The Changing Hydroclimate of the United States Great Plains: Meteorological and Climatological Impacts on Water Resources
MetadataShow full item record
In the United States Great Plains (GP), understanding precipitation variability is key in developing an understanding of the present and future availability of water in the region. Numerous studies have investigated the hydroclimate, or the part of the climate relating to the hydrology of a region, of the GP from the soils, surface, vegetation and their impacts on water resources. Even so, there is still more to be understood from a climatological perspective. Further, analysis of the GP climate in terms of temperature and precipitation maxima in relation to the hydroclimate is not yet complete. While drought and its associated drivers have been studied in the GP region, periods of excessive precipitation (pluvials) at seasonal to interannual scales have received less attention. Thus, analysis of the GP climate in terms of features that directly impact water is required to more fully understand the GP climate and future impacts to water availability. The first part of this study investigated a long-term observational dataset to quantify the asynchronicity and address the impacts of climate variability and change. Global Historical Climate Network Daily (GHCN-Daily) data were utilized for this study; 352 GHCN-Daily stations were identified based on specific criteria and the dates of the precipitation and temperature maxima for each year were identified at daily and weekly intervals. An Asynchronous Difference Index (ADI) was computed by determining the difference between these dates averaged over each decade. Analysis of Daily and Weekly ADI revealed two physically distinct regimes of ADI (positive and negative), with comparable shifts in the timing of both the maximum of precipitation and temperature over all six states within the GP examined when comparing the two different regimes. Time series analysis of decadal average ADI yielded moderate shifts (~5-10 days from linear regression analysis) in ADI in several states with increased variability occurring over much of the study region. Utilizing the ERA-20C dataset, a climatological analysis of GP pluvials was completed. Through an analysis of GP precipitation, the region was split into two subregions; the Northern Great Plains (NGP) and the Southern Great Plains (SGP). Analysis of ERA-20C geopotential heights during NGP and SGP pluvial years reveals atmospheric anomaly patterns associated with the occurrence of pluvial years. In the SGP, this pattern is depicted by negative height anomalies over the southwestern United States, coincident with a southward shifted jet stream over the north Pacific allowing a more frequent passage of synoptic waves toward the southern United States. The NGP pluvial pattern shows negative height anomalies over the northwestern United States and an anomalously extended jet stream over the northern North Pacific. Further, analysis of sea surface temperatures (SST) and streamfunction aids in explaining the occurrence of these pluvial years. During SGP above average precipitation (i.e., pluvial) years, central tropical Pacific SST anomalies occur concurrently with key atmospheric anomalies across the Pacific basin and North America and they contribute significantly to the occurrence of excessive rainfall, with no specific pattern of oceanic or atmospheric anomalies emergin during NGP pluvial years. When comparing the SGP pluvial of 2015 to that of 2007, differences in the height, SST and streamfunction anomaly fields described the overall differences between pluvial years driven by annual atmospheric anomalies and years which show no strong atmospheric annual anomaly feature associated with annual excessive precipitation. Overall, the results from this study reveal new insights to precipitation variability across the GP owing to local and global processes.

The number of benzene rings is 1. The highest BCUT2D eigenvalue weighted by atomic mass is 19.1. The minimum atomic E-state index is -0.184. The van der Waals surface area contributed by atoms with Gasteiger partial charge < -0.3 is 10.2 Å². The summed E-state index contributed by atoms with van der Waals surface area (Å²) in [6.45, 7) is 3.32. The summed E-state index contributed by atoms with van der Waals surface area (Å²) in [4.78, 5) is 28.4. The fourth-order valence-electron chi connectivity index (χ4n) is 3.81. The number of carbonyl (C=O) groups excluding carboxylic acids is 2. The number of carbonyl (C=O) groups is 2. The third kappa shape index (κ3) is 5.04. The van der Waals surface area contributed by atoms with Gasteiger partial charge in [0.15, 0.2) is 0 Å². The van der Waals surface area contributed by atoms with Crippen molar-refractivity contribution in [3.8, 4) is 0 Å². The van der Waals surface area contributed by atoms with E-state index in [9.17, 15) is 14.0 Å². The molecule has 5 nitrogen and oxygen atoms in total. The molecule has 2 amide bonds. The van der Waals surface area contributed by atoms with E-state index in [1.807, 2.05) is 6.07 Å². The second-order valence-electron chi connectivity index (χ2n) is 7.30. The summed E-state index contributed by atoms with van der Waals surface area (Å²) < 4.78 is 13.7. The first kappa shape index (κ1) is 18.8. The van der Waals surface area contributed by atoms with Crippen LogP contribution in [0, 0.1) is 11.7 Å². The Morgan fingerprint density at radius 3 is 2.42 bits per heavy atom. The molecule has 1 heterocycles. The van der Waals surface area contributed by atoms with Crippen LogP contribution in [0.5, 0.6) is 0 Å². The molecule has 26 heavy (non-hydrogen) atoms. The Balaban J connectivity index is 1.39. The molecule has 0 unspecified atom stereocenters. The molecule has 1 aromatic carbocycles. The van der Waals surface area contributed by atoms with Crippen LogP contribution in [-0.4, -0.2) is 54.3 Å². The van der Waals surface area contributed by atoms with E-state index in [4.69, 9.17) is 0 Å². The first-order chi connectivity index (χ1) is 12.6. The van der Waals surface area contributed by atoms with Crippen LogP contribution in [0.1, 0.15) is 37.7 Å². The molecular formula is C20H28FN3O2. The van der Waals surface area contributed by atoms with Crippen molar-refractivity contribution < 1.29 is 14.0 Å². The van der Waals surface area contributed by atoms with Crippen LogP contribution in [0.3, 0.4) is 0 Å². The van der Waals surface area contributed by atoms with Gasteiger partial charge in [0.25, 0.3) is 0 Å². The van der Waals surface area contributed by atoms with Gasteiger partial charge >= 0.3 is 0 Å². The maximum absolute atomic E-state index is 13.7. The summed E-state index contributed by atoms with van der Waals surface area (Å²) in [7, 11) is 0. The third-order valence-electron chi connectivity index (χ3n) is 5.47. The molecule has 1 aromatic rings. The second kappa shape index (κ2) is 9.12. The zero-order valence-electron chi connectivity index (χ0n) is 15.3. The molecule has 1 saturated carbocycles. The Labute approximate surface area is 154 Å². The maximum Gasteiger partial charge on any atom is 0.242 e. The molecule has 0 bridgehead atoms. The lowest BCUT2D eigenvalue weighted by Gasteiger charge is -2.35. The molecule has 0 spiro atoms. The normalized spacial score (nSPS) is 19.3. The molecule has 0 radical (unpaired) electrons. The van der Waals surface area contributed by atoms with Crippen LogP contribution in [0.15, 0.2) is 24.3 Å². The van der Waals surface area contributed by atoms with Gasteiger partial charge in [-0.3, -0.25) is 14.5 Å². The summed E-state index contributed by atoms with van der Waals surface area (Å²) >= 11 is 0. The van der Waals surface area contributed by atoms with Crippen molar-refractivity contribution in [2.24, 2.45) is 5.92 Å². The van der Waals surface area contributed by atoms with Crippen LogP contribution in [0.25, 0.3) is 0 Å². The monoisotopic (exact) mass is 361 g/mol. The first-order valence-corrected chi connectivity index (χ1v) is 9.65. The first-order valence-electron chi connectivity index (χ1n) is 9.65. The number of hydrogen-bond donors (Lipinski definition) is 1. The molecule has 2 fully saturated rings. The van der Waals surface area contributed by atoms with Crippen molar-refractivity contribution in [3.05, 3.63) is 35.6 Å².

- OU - Dissertations